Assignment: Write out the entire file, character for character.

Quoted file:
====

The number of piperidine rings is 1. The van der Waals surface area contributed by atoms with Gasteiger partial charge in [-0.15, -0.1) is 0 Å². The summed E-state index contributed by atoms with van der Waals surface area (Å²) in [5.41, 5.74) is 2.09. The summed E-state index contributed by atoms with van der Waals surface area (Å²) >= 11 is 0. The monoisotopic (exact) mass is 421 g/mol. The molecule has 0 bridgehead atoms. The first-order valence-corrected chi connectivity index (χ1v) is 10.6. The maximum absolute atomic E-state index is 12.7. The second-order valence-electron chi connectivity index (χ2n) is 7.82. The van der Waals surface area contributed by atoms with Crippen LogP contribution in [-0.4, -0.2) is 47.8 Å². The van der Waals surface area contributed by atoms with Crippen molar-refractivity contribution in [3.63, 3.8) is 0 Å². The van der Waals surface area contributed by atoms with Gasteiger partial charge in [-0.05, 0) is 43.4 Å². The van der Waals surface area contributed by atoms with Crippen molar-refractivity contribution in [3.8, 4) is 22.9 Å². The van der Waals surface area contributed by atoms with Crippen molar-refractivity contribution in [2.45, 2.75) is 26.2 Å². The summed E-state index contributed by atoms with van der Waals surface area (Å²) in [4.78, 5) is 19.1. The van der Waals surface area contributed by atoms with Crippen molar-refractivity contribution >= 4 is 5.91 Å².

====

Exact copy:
The number of piperidine rings is 1. The van der Waals surface area contributed by atoms with Gasteiger partial charge in [-0.15, -0.1) is 0 Å². The summed E-state index contributed by atoms with van der Waals surface area (Å²) in [5.41, 5.74) is 2.09. The summed E-state index contributed by atoms with van der Waals surface area (Å²) >= 11 is 0. The monoisotopic (exact) mass is 421 g/mol. The molecule has 0 bridgehead atoms. The first-order valence-corrected chi connectivity index (χ1v) is 10.6. The maximum absolute atomic E-state index is 12.7. The second-order valence-electron chi connectivity index (χ2n) is 7.82. The van der Waals surface area contributed by atoms with Crippen LogP contribution in [-0.4, -0.2) is 47.8 Å². The van der Waals surface area contributed by atoms with Crippen molar-refractivity contribution in [3.63, 3.8) is 0 Å². The van der Waals surface area contributed by atoms with Gasteiger partial charge in [-0.05, 0) is 43.4 Å². The van der Waals surface area contributed by atoms with Crippen molar-refractivity contribution in [3.8, 4) is 22.9 Å². The van der Waals surface area contributed by atoms with Crippen molar-refractivity contribution in [2.45, 2.75) is 26.2 Å². The summed E-state index contributed by atoms with van der Waals surface area (Å²) in [4.78, 5) is 19.1. The van der Waals surface area contributed by atoms with Crippen molar-refractivity contribution >= 4 is 5.91 Å².